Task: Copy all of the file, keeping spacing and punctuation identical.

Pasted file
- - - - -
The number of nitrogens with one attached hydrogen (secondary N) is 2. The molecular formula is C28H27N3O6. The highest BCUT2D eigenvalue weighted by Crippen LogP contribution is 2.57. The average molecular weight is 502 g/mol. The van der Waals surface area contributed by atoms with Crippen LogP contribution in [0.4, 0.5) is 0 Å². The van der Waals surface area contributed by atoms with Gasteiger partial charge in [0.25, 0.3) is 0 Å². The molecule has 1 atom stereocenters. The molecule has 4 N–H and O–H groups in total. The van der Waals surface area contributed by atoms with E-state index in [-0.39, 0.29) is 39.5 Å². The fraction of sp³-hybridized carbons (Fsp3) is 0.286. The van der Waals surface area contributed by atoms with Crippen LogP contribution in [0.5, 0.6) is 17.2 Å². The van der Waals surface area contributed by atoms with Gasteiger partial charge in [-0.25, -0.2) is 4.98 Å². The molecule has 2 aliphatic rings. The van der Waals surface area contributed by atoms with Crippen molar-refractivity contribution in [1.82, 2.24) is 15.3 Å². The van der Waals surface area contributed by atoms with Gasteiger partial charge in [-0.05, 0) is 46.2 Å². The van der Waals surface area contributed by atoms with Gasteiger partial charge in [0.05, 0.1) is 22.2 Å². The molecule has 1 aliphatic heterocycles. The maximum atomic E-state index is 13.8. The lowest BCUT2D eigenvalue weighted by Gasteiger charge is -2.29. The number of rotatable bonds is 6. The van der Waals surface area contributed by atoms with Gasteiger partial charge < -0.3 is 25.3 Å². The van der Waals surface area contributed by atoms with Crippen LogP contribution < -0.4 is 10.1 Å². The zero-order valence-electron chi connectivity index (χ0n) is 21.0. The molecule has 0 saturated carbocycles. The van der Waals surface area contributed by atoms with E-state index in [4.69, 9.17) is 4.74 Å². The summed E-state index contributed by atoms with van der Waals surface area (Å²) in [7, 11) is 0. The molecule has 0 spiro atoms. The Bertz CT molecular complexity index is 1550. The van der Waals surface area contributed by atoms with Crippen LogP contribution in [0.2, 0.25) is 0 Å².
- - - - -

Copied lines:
The number of nitrogens with one attached hydrogen (secondary N) is 2. The molecular formula is C28H27N3O6. The highest BCUT2D eigenvalue weighted by Crippen LogP contribution is 2.57. The average molecular weight is 502 g/mol. The van der Waals surface area contributed by atoms with Crippen LogP contribution in [0.4, 0.5) is 0 Å². The van der Waals surface area contributed by atoms with Gasteiger partial charge in [0.25, 0.3) is 0 Å². The molecule has 1 atom stereocenters. The molecule has 4 N–H and O–H groups in total. The van der Waals surface area contributed by atoms with E-state index in [-0.39, 0.29) is 39.5 Å². The fraction of sp³-hybridized carbons (Fsp3) is 0.286. The van der Waals surface area contributed by atoms with Crippen LogP contribution in [0.5, 0.6) is 17.2 Å². The van der Waals surface area contributed by atoms with Gasteiger partial charge in [-0.25, -0.2) is 4.98 Å². The molecule has 2 aliphatic rings. The van der Waals surface area contributed by atoms with Crippen molar-refractivity contribution in [1.82, 2.24) is 15.3 Å². The van der Waals surface area contributed by atoms with Gasteiger partial charge in [-0.05, 0) is 46.2 Å². The van der Waals surface area contributed by atoms with Gasteiger partial charge in [0.05, 0.1) is 22.2 Å². The molecule has 1 aliphatic heterocycles. The maximum atomic E-state index is 13.8. The lowest BCUT2D eigenvalue weighted by Gasteiger charge is -2.29. The number of rotatable bonds is 6. The van der Waals surface area contributed by atoms with Gasteiger partial charge < -0.3 is 25.3 Å². The van der Waals surface area contributed by atoms with Crippen LogP contribution < -0.4 is 10.1 Å². The zero-order valence-electron chi connectivity index (χ0n) is 21.0. The molecule has 0 saturated carbocycles. The van der Waals surface area contributed by atoms with E-state index in [4.69, 9.17) is 4.74 Å². The summed E-state index contributed by atoms with van der Waals surface area (Å²) in [7, 11) is 0. The molecule has 0 spiro atoms. The Bertz CT molecular complexity index is 1550. The van der Waals surface area contributed by atoms with Crippen LogP contribution in [0.2, 0.25) is 0 Å².